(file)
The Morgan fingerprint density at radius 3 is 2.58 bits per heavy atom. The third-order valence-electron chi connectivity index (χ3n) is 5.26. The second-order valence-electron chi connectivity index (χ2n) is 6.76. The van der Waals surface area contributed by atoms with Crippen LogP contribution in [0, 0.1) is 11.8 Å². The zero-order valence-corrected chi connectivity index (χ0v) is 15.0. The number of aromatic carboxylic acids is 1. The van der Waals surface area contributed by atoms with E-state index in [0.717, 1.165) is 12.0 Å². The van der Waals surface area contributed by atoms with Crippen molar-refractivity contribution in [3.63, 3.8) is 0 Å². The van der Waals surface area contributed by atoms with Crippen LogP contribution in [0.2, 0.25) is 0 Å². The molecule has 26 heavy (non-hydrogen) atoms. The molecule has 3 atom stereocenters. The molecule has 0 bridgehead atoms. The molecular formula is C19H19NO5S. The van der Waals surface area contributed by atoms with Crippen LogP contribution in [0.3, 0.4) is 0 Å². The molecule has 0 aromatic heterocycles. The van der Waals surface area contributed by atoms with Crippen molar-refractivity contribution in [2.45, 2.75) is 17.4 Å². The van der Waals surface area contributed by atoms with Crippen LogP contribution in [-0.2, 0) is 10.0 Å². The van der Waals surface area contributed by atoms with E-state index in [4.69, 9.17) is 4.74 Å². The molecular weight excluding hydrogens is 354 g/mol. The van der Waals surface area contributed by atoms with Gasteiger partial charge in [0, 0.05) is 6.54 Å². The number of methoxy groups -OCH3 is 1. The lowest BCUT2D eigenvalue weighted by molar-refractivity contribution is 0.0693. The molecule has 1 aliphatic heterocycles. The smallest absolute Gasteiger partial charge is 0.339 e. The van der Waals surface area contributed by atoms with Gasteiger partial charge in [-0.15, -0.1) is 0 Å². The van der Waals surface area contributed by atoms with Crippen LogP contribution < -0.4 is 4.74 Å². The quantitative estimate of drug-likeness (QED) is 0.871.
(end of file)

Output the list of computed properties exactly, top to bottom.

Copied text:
The Morgan fingerprint density at radius 3 is 2.58 bits per heavy atom. The third-order valence-electron chi connectivity index (χ3n) is 5.26. The second-order valence-electron chi connectivity index (χ2n) is 6.76. The van der Waals surface area contributed by atoms with Crippen LogP contribution in [0, 0.1) is 11.8 Å². The zero-order valence-corrected chi connectivity index (χ0v) is 15.0. The number of aromatic carboxylic acids is 1. The van der Waals surface area contributed by atoms with E-state index in [0.717, 1.165) is 12.0 Å². The van der Waals surface area contributed by atoms with Crippen molar-refractivity contribution in [3.63, 3.8) is 0 Å². The van der Waals surface area contributed by atoms with Crippen LogP contribution in [0.2, 0.25) is 0 Å². The molecule has 26 heavy (non-hydrogen) atoms. The molecule has 3 atom stereocenters. The molecule has 0 bridgehead atoms. The molecular formula is C19H19NO5S. The van der Waals surface area contributed by atoms with Crippen LogP contribution in [0.3, 0.4) is 0 Å². The molecule has 0 aromatic heterocycles. The van der Waals surface area contributed by atoms with Crippen molar-refractivity contribution in [2.45, 2.75) is 17.4 Å². The van der Waals surface area contributed by atoms with Crippen LogP contribution in [-0.2, 0) is 10.0 Å². The van der Waals surface area contributed by atoms with E-state index in [4.69, 9.17) is 4.74 Å². The molecular weight excluding hydrogens is 354 g/mol. The van der Waals surface area contributed by atoms with Gasteiger partial charge in [0, 0.05) is 6.54 Å². The number of methoxy groups -OCH3 is 1. The lowest BCUT2D eigenvalue weighted by molar-refractivity contribution is 0.0693. The molecule has 1 aliphatic heterocycles. The smallest absolute Gasteiger partial charge is 0.339 e. The van der Waals surface area contributed by atoms with Gasteiger partial charge in [-0.15, -0.1) is 0 Å². The van der Waals surface area contributed by atoms with Crippen LogP contribution < -0.4 is 4.74 Å². The quantitative estimate of drug-likeness (QED) is 0.871.